Thanks to all of our parents, Bruce, Libbey and Barbara who all help us in myriad ways so that we can live outside the box. 

Pretty huts in South Fakarava

P.S. I’m moving to a different bank.

P.P.S.  If you are going cruising or long term traveling, make sure your bank is set up for any eventuality.  If possible have a personal banking relationship with someone that can do just about anything with a simple email or phone call.  This is what we’re transitioning towards.  First Republic and Schwab are great.  Bank of the West was NOT great.  Many banks force you to use internet or app interfaces which is difficult in remote locations.  

P.P.P.S. If you want a US phone number that doesn’t cost an arm and a leg, that works all over the world, then keep reading.  Check out Google’s Project Fi.  For $20/month you get free texts all over the world and unlimited calls within the US.  It is usually $0.20/min to call back to the States when you are abroad, and $10/GB for data world wide.  If you use the below link to purchase your service, you save yourself and me $20 on your next bill.  The only downside is that you can’t use your iphone… but it is totally worth it.  You can port your number and use your own approved device.  If I had had this service, I would not have had to play that modern game of telephone.  AND with all the text verification that is happening these days, it is invaluable.    Thank to Behan on SV Totem for cluing me in.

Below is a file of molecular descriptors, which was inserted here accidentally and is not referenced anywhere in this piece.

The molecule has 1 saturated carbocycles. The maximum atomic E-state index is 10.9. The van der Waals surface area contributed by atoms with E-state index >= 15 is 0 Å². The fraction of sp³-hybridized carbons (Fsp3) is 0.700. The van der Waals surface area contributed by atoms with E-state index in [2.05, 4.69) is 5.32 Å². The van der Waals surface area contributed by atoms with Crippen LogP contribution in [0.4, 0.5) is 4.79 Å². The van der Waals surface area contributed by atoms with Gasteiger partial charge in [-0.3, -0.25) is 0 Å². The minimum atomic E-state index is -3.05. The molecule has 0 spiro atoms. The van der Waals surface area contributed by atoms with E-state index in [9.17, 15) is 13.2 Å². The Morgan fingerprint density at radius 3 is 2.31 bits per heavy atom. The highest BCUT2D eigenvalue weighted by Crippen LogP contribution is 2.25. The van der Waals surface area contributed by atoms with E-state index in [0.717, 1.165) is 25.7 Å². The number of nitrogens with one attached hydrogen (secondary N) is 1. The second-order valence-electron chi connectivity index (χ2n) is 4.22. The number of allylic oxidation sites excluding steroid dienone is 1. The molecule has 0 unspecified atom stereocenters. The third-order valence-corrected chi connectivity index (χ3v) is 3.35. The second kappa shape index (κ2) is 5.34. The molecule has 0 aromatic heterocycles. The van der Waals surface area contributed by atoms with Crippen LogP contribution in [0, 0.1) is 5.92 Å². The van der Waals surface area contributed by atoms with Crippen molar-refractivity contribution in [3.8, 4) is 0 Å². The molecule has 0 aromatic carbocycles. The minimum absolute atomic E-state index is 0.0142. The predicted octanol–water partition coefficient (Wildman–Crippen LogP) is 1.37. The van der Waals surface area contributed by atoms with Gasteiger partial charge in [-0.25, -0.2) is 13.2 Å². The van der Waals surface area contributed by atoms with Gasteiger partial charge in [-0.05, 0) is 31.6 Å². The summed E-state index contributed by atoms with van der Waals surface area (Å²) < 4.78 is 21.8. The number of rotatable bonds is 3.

If you love Behan from Totem like I do and want to throw her the $20 bone, use her link

Or you can use our link and give us a break on our bill.




  1. Jennie Cunningham says:

    We have Project Fi phone service! That is good to know for our next sabbatical, which will hopefully take us overseas.

  2. Barbara Vawter says:

    Anne, Cameron, Adelaide & Isa, you are an amazing sailing family, so adaptable in multiple ways, we can’t even imagine. We certainly appreciate all your updates, videos & keeping in touch. Thank you.

  3. Richard Ednie says:

    I know your situation. Being a banker for 40 years I sent money to distressed customers in many places. Can you believe by voice recognition. Those days are gone. Continue to enjoy your travel news.

  4. Janis and Fred Blue says:

    Hi Kids, Just goes to show that a so called idyllic adventure isn’t all relaxation, stress follows one everywhere, but you all are doing great! Kudos to you Annie for hanging in there. I found my world map from Nat’l Geographic and found where you are, making it more connecting to you. The “Blue” family is also growing as is the “Vawter’s. Son Brian got a step Grdau in Mar, Son Mark got a Grson in May, and Son Brian got a Grson in July..makes us 8 gr grchildren. Love reading your blogs. Hugs to all of you! A Janis & U Fred p.s. We’ve had the tropical heat here, but not the beautiful scenery to go with it.

  5. Joanie Schumann says:

    I can’t imagine all of your
    incredible patience.
    What a family adventure I am including your parents too
    Safe sailing
    Joanie Schumann